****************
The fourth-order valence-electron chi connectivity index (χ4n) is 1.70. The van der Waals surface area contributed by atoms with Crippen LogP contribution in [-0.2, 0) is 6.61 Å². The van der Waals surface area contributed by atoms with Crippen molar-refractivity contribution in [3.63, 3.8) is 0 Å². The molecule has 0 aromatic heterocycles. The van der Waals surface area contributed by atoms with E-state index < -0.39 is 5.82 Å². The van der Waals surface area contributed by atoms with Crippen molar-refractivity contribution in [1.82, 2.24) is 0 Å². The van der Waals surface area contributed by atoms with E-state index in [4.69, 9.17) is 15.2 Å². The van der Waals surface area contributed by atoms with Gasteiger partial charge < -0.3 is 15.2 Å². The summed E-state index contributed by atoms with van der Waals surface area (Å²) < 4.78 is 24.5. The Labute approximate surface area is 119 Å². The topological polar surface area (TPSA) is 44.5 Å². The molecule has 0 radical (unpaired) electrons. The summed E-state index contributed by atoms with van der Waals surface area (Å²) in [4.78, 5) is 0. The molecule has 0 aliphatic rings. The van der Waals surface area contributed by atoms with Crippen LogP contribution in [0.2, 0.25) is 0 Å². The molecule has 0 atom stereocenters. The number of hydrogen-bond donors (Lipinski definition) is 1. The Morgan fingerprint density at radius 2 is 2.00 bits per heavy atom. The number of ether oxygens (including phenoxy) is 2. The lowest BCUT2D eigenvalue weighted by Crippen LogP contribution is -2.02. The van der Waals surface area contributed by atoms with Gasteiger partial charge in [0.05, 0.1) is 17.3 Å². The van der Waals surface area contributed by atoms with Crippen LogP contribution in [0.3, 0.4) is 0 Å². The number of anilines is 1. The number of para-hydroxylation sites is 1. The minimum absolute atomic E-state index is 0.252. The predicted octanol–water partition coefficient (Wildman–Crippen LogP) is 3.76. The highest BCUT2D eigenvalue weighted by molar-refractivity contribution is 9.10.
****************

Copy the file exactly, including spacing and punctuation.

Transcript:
The fourth-order valence-electron chi connectivity index (χ4n) is 1.70. The van der Waals surface area contributed by atoms with Crippen LogP contribution in [-0.2, 0) is 6.61 Å². The van der Waals surface area contributed by atoms with Crippen molar-refractivity contribution in [3.63, 3.8) is 0 Å². The molecule has 0 aromatic heterocycles. The van der Waals surface area contributed by atoms with E-state index < -0.39 is 5.82 Å². The van der Waals surface area contributed by atoms with Crippen molar-refractivity contribution in [1.82, 2.24) is 0 Å². The van der Waals surface area contributed by atoms with E-state index in [4.69, 9.17) is 15.2 Å². The van der Waals surface area contributed by atoms with Gasteiger partial charge < -0.3 is 15.2 Å². The summed E-state index contributed by atoms with van der Waals surface area (Å²) < 4.78 is 24.5. The Labute approximate surface area is 119 Å². The topological polar surface area (TPSA) is 44.5 Å². The molecule has 0 radical (unpaired) electrons. The summed E-state index contributed by atoms with van der Waals surface area (Å²) in [4.78, 5) is 0. The molecule has 0 aliphatic rings. The van der Waals surface area contributed by atoms with Crippen LogP contribution in [0.2, 0.25) is 0 Å². The molecule has 0 atom stereocenters. The number of hydrogen-bond donors (Lipinski definition) is 1. The Morgan fingerprint density at radius 2 is 2.00 bits per heavy atom. The number of ether oxygens (including phenoxy) is 2. The lowest BCUT2D eigenvalue weighted by Crippen LogP contribution is -2.02. The van der Waals surface area contributed by atoms with Gasteiger partial charge in [0.05, 0.1) is 17.3 Å². The van der Waals surface area contributed by atoms with Crippen LogP contribution in [0.3, 0.4) is 0 Å². The number of anilines is 1. The number of para-hydroxylation sites is 1. The minimum absolute atomic E-state index is 0.252. The predicted octanol–water partition coefficient (Wildman–Crippen LogP) is 3.76. The highest BCUT2D eigenvalue weighted by molar-refractivity contribution is 9.10.